We would say that if God is concerned about our holiness (and Heis), then He must also be concerned about ourhappiness--not the shallow, superficial type of happiness, but thehappiness that consists of a deep-seated satisfaction in Him. Thereason is that this type of happiness is necessary tobeing holy; it is a central aspect of holiness. Would God behonored by someone who said "I seek to obey God, but I don't likeit"? Or, "I'm a Christian, but it doesn't make me glad to know Ihave a relationship with God"? God is honored when we follow Himbecause we want to, not just because we ought to.
We are continually taking delight in earthly things; shouldn'twe take even more delight in God to prove that He is more valuablethan everything we have in this world? How is it holy to takedelight in things like friends, family, food, nice weather, and soforth (and there is certainly a place for such delight), but nottake even more delight in the One who is far more important thanall those things?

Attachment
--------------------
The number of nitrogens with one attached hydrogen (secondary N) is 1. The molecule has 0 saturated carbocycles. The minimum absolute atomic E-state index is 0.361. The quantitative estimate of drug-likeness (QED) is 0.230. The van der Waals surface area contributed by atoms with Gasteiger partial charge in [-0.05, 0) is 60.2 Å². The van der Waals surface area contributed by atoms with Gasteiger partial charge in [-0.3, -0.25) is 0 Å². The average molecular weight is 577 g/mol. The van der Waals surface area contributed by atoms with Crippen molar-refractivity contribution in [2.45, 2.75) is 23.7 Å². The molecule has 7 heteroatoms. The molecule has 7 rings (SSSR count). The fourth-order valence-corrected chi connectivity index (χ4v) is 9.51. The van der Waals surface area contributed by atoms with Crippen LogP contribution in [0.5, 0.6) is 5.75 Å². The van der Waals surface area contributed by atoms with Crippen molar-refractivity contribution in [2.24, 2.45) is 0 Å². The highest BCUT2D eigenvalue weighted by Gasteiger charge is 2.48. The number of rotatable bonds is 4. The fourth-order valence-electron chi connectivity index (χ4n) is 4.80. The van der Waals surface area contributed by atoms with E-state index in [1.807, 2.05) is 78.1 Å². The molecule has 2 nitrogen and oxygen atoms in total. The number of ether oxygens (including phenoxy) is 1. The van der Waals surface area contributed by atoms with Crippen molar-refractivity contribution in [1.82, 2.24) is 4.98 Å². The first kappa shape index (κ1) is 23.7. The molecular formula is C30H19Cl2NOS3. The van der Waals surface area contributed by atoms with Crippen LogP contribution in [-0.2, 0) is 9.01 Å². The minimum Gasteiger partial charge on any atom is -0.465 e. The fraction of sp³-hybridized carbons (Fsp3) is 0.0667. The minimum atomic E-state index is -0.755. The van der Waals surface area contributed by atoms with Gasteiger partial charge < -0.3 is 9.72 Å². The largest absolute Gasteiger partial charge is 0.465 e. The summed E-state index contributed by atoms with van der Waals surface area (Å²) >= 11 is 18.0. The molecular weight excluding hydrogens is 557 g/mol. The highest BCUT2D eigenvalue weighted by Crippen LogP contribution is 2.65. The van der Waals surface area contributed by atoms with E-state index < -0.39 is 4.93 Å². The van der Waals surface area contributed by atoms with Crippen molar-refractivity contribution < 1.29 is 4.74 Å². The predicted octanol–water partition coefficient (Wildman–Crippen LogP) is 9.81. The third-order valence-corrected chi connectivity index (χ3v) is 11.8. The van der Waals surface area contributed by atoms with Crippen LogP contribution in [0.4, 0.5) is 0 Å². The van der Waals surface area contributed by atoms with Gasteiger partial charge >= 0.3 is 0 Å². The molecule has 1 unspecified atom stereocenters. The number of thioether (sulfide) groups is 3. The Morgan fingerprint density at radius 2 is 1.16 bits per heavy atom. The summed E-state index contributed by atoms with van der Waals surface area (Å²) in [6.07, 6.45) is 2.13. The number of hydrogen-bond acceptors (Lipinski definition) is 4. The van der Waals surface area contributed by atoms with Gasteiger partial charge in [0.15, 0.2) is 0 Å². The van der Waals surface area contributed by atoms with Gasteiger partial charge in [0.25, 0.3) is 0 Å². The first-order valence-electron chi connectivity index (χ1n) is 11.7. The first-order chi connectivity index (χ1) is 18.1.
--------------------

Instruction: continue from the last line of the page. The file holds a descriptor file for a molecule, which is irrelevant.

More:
There are many biblical texts that command us to be happy inGod. If we are commanded by God to take delight in Him,then such happiness is necessary to a holy (obedient) life.
"Rejoice in the Lord, you righteous, and give thanks at the remembrance of His holy name" (Psalm 97:12).
"Love the Lord your God with all your heart..." (Matt. 22:37).
"Shout joyfully to God, all the earth; sing the glory of His name; make His praise glorious. Say to God, 'How awesome are Thy works!'" (Psalm 66:1, 2).
"Delight yourself in the Lord" (Psalm 37:4).
"Rejoice in the Lord always; again I will say, rejoice!" (Philippians 4:4).
John Piper, "True Christianity: Inexpressible Joy in the Invisible Christ."